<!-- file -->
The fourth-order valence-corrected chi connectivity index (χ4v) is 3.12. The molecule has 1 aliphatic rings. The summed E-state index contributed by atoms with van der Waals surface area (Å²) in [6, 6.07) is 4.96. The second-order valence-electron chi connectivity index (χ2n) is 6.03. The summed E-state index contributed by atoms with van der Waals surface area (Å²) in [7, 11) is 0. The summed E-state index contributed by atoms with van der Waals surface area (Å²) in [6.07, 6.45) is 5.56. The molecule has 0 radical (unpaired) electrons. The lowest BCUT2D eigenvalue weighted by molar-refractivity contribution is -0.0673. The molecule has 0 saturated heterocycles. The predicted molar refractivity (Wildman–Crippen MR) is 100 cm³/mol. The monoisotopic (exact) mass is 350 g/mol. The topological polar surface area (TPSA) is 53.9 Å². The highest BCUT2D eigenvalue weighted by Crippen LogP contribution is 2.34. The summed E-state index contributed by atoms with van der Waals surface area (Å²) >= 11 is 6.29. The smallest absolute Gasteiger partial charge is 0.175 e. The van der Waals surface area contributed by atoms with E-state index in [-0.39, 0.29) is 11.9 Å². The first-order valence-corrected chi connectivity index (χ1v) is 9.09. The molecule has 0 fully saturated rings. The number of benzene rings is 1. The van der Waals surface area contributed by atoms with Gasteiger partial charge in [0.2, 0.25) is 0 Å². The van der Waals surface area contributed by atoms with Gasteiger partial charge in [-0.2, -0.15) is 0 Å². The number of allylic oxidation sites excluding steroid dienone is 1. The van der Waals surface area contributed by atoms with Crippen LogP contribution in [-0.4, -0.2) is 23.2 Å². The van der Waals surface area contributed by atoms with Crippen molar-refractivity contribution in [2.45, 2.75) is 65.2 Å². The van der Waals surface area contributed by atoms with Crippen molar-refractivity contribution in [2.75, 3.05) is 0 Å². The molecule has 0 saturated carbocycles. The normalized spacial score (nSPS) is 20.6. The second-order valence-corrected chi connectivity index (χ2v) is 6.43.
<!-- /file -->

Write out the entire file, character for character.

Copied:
The fourth-order valence-corrected chi connectivity index (χ4v) is 3.12. The molecule has 1 aliphatic rings. The summed E-state index contributed by atoms with van der Waals surface area (Å²) in [6, 6.07) is 4.96. The second-order valence-electron chi connectivity index (χ2n) is 6.03. The summed E-state index contributed by atoms with van der Waals surface area (Å²) in [7, 11) is 0. The summed E-state index contributed by atoms with van der Waals surface area (Å²) in [6.07, 6.45) is 5.56. The molecule has 0 radical (unpaired) electrons. The lowest BCUT2D eigenvalue weighted by molar-refractivity contribution is -0.0673. The molecule has 0 saturated heterocycles. The predicted molar refractivity (Wildman–Crippen MR) is 100 cm³/mol. The monoisotopic (exact) mass is 350 g/mol. The topological polar surface area (TPSA) is 53.9 Å². The highest BCUT2D eigenvalue weighted by Crippen LogP contribution is 2.34. The summed E-state index contributed by atoms with van der Waals surface area (Å²) >= 11 is 6.29. The smallest absolute Gasteiger partial charge is 0.175 e. The van der Waals surface area contributed by atoms with E-state index in [-0.39, 0.29) is 11.9 Å². The first-order valence-corrected chi connectivity index (χ1v) is 9.09. The molecule has 0 fully saturated rings. The number of benzene rings is 1. The van der Waals surface area contributed by atoms with Gasteiger partial charge in [0.2, 0.25) is 0 Å². The van der Waals surface area contributed by atoms with Gasteiger partial charge in [-0.2, -0.15) is 0 Å². The number of allylic oxidation sites excluding steroid dienone is 1. The van der Waals surface area contributed by atoms with Crippen LogP contribution in [-0.4, -0.2) is 23.2 Å². The van der Waals surface area contributed by atoms with Crippen molar-refractivity contribution in [2.45, 2.75) is 65.2 Å². The van der Waals surface area contributed by atoms with Crippen molar-refractivity contribution in [2.75, 3.05) is 0 Å². The molecule has 0 saturated carbocycles. The normalized spacial score (nSPS) is 20.6. The second-order valence-corrected chi connectivity index (χ2v) is 6.43.